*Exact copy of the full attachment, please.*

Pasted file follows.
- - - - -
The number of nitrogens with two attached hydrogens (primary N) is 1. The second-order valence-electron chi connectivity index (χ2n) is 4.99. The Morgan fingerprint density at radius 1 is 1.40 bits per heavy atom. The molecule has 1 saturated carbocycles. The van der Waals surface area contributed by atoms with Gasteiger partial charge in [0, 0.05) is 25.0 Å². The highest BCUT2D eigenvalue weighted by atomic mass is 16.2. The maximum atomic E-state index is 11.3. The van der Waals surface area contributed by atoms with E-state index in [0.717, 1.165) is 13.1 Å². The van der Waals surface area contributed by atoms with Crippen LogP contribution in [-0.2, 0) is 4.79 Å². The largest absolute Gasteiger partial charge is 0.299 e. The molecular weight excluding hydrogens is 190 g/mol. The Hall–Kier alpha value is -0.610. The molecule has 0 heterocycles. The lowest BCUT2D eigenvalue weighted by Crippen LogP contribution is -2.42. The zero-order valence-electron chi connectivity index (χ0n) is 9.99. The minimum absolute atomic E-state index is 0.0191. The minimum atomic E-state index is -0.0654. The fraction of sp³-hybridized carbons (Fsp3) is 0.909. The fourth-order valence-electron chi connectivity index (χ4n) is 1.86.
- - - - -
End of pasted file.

The number of nitrogens with two attached hydrogens (primary N) is 1. The second-order valence-electron chi connectivity index (χ2n) is 4.99. The Morgan fingerprint density at radius 1 is 1.40 bits per heavy atom. The molecule has 1 saturated carbocycles. The van der Waals surface area contributed by atoms with Gasteiger partial charge in [0, 0.05) is 25.0 Å². The highest BCUT2D eigenvalue weighted by atomic mass is 16.2. The maximum atomic E-state index is 11.3. The van der Waals surface area contributed by atoms with E-state index in [0.717, 1.165) is 13.1 Å². The van der Waals surface area contributed by atoms with Crippen LogP contribution in [-0.2, 0) is 4.79 Å². The largest absolute Gasteiger partial charge is 0.299 e. The molecular weight excluding hydrogens is 190 g/mol. The Hall–Kier alpha value is -0.610. The molecule has 0 heterocycles. The lowest BCUT2D eigenvalue weighted by Crippen LogP contribution is -2.42. The zero-order valence-electron chi connectivity index (χ0n) is 9.99. The minimum absolute atomic E-state index is 0.0191. The minimum atomic E-state index is -0.0654. The fraction of sp³-hybridized carbons (Fsp3) is 0.909. The fourth-order valence-electron chi connectivity index (χ4n) is 1.86.